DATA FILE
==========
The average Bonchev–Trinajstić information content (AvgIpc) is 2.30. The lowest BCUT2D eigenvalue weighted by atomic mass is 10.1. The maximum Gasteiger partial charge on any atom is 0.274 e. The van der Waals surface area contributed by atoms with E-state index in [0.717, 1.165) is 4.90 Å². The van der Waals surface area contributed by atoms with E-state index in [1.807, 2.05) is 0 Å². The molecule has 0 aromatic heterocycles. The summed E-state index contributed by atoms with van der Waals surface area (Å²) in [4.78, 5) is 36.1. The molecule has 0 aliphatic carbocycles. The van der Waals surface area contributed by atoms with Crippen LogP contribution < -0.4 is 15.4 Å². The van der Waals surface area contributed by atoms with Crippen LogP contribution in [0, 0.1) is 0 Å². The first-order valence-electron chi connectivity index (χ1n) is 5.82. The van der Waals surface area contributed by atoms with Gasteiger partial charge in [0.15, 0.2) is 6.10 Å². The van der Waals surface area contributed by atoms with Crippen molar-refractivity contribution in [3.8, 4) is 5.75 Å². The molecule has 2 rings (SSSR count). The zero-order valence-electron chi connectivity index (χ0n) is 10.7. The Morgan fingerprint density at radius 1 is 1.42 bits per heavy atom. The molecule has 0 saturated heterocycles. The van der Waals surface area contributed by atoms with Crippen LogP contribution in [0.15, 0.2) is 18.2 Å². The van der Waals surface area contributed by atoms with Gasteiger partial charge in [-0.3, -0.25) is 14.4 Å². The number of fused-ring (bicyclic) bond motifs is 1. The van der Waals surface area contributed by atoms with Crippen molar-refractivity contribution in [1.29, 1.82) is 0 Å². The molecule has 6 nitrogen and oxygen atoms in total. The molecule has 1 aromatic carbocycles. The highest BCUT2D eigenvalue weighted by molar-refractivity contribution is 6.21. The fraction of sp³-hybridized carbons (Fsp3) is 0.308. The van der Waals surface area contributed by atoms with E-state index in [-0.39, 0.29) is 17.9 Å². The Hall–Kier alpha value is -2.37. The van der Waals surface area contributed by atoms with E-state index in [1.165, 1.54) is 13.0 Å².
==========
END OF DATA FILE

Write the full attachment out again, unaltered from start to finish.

The average Bonchev–Trinajstić information content (AvgIpc) is 2.30. The lowest BCUT2D eigenvalue weighted by atomic mass is 10.1. The maximum Gasteiger partial charge on any atom is 0.274 e. The van der Waals surface area contributed by atoms with E-state index in [0.717, 1.165) is 4.90 Å². The van der Waals surface area contributed by atoms with E-state index in [1.807, 2.05) is 0 Å². The molecule has 0 aromatic heterocycles. The summed E-state index contributed by atoms with van der Waals surface area (Å²) in [4.78, 5) is 36.1. The molecule has 0 aliphatic carbocycles. The van der Waals surface area contributed by atoms with Crippen LogP contribution < -0.4 is 15.4 Å². The van der Waals surface area contributed by atoms with Crippen LogP contribution in [0, 0.1) is 0 Å². The first-order valence-electron chi connectivity index (χ1n) is 5.82. The van der Waals surface area contributed by atoms with Gasteiger partial charge in [0.15, 0.2) is 6.10 Å². The van der Waals surface area contributed by atoms with Crippen molar-refractivity contribution in [3.8, 4) is 5.75 Å². The molecule has 2 rings (SSSR count). The zero-order valence-electron chi connectivity index (χ0n) is 10.7. The Morgan fingerprint density at radius 1 is 1.42 bits per heavy atom. The molecule has 0 saturated heterocycles. The van der Waals surface area contributed by atoms with Crippen LogP contribution in [0.15, 0.2) is 18.2 Å². The van der Waals surface area contributed by atoms with Gasteiger partial charge in [-0.3, -0.25) is 14.4 Å². The number of fused-ring (bicyclic) bond motifs is 1. The van der Waals surface area contributed by atoms with Crippen molar-refractivity contribution in [1.29, 1.82) is 0 Å². The molecule has 6 nitrogen and oxygen atoms in total. The molecule has 1 aromatic carbocycles. The highest BCUT2D eigenvalue weighted by molar-refractivity contribution is 6.21. The fraction of sp³-hybridized carbons (Fsp3) is 0.308. The van der Waals surface area contributed by atoms with E-state index in [-0.39, 0.29) is 17.9 Å². The Hall–Kier alpha value is -2.37. The van der Waals surface area contributed by atoms with E-state index in [1.165, 1.54) is 13.0 Å².